As long as you get a Tdap vaccination as a kid, you should be protected for life, says study author Mark Slifka, Ph.D., professor at Oregon Health & Science University in Portland. This is in line with the World Health Organization's stance on booster shots, though it has yet to be adopted in the United States.
There are a couple exceptions: Every woman should get a booster shot during every pregnancy, Slifka says. Doing so protects the infant from becoming infected when they’re too young to be vaccinated. If you’re traveling to a country with a diphtheria outbreak, ask your doctor if a booster is recommended.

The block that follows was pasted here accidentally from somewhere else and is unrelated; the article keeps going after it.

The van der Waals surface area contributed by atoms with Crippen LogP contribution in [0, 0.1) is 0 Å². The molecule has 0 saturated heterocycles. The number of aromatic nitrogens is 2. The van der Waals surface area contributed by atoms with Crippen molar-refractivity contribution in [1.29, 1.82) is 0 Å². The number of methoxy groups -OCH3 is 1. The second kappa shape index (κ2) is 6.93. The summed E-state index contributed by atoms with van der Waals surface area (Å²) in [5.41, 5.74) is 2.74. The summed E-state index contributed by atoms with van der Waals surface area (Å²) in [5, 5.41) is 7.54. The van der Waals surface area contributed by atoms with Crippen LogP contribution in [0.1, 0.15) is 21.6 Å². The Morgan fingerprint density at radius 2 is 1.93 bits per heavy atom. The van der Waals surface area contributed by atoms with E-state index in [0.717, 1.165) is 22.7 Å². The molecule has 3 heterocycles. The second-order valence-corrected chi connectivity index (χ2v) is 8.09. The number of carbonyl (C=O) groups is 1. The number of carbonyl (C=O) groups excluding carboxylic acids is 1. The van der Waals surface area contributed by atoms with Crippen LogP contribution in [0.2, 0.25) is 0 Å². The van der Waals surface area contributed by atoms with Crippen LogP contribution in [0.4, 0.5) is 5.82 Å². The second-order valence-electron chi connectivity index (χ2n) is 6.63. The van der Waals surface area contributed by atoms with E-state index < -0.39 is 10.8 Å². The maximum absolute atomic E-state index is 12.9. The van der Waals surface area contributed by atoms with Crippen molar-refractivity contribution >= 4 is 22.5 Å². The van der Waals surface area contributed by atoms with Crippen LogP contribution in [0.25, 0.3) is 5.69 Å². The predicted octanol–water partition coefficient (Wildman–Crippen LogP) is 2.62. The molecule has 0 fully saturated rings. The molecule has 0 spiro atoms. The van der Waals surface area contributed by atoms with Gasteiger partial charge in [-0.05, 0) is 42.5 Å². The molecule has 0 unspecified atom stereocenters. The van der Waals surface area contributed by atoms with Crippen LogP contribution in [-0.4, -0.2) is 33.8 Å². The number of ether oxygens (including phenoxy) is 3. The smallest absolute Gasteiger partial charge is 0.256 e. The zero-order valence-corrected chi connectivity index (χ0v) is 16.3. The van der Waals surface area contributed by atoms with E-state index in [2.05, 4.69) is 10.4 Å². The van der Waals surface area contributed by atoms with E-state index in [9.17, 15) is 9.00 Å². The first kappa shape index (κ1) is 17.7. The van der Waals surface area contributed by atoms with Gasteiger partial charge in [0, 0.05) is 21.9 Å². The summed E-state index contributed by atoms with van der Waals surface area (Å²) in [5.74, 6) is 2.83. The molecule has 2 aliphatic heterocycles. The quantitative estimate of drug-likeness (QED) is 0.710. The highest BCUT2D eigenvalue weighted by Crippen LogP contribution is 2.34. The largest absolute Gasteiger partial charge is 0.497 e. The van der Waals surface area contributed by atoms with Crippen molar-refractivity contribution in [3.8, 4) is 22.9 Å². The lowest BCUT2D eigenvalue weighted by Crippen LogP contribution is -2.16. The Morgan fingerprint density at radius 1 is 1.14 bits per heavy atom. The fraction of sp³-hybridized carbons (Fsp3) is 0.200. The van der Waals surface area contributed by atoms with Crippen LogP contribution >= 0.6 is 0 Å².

The bottom line:
Even though the new research finds little need for booster shots, it absolutely advocates for childhood Tdap vaccinations, Slifka notes.